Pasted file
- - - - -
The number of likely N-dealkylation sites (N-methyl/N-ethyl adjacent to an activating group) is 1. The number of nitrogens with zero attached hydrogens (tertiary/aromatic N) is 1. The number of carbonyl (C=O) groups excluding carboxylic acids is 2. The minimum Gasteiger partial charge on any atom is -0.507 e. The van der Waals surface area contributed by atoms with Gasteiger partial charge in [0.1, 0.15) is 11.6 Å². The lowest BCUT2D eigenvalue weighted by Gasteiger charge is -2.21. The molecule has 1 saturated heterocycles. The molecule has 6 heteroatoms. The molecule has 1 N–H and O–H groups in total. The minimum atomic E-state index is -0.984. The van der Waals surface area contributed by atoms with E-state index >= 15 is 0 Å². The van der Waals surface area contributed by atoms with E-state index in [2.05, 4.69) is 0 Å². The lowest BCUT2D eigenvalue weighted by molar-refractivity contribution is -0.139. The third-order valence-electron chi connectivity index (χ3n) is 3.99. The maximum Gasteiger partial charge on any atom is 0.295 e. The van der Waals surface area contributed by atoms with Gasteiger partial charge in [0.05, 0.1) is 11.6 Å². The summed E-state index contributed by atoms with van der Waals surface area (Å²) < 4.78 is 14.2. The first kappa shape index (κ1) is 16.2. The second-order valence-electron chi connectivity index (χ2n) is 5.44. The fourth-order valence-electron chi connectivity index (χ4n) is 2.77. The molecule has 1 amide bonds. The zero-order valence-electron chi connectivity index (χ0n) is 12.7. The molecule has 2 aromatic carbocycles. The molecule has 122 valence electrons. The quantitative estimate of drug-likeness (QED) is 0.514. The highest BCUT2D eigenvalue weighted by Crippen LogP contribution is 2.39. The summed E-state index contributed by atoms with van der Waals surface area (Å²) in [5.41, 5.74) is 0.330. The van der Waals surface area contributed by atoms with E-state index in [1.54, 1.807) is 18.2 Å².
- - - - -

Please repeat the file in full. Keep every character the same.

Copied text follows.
The number of likely N-dealkylation sites (N-methyl/N-ethyl adjacent to an activating group) is 1. The number of nitrogens with zero attached hydrogens (tertiary/aromatic N) is 1. The number of carbonyl (C=O) groups excluding carboxylic acids is 2. The minimum Gasteiger partial charge on any atom is -0.507 e. The van der Waals surface area contributed by atoms with Gasteiger partial charge in [0.1, 0.15) is 11.6 Å². The lowest BCUT2D eigenvalue weighted by Gasteiger charge is -2.21. The molecule has 1 saturated heterocycles. The molecule has 6 heteroatoms. The molecule has 1 N–H and O–H groups in total. The minimum atomic E-state index is -0.984. The van der Waals surface area contributed by atoms with E-state index >= 15 is 0 Å². The van der Waals surface area contributed by atoms with E-state index in [2.05, 4.69) is 0 Å². The lowest BCUT2D eigenvalue weighted by molar-refractivity contribution is -0.139. The third-order valence-electron chi connectivity index (χ3n) is 3.99. The maximum Gasteiger partial charge on any atom is 0.295 e. The van der Waals surface area contributed by atoms with Gasteiger partial charge in [0.05, 0.1) is 11.6 Å². The summed E-state index contributed by atoms with van der Waals surface area (Å²) < 4.78 is 14.2. The first kappa shape index (κ1) is 16.2. The second-order valence-electron chi connectivity index (χ2n) is 5.44. The fourth-order valence-electron chi connectivity index (χ4n) is 2.77. The molecule has 1 amide bonds. The zero-order valence-electron chi connectivity index (χ0n) is 12.7. The molecule has 2 aromatic carbocycles. The molecule has 122 valence electrons. The quantitative estimate of drug-likeness (QED) is 0.514. The highest BCUT2D eigenvalue weighted by Crippen LogP contribution is 2.39. The summed E-state index contributed by atoms with van der Waals surface area (Å²) in [5.41, 5.74) is 0.330. The van der Waals surface area contributed by atoms with E-state index in [1.54, 1.807) is 18.2 Å².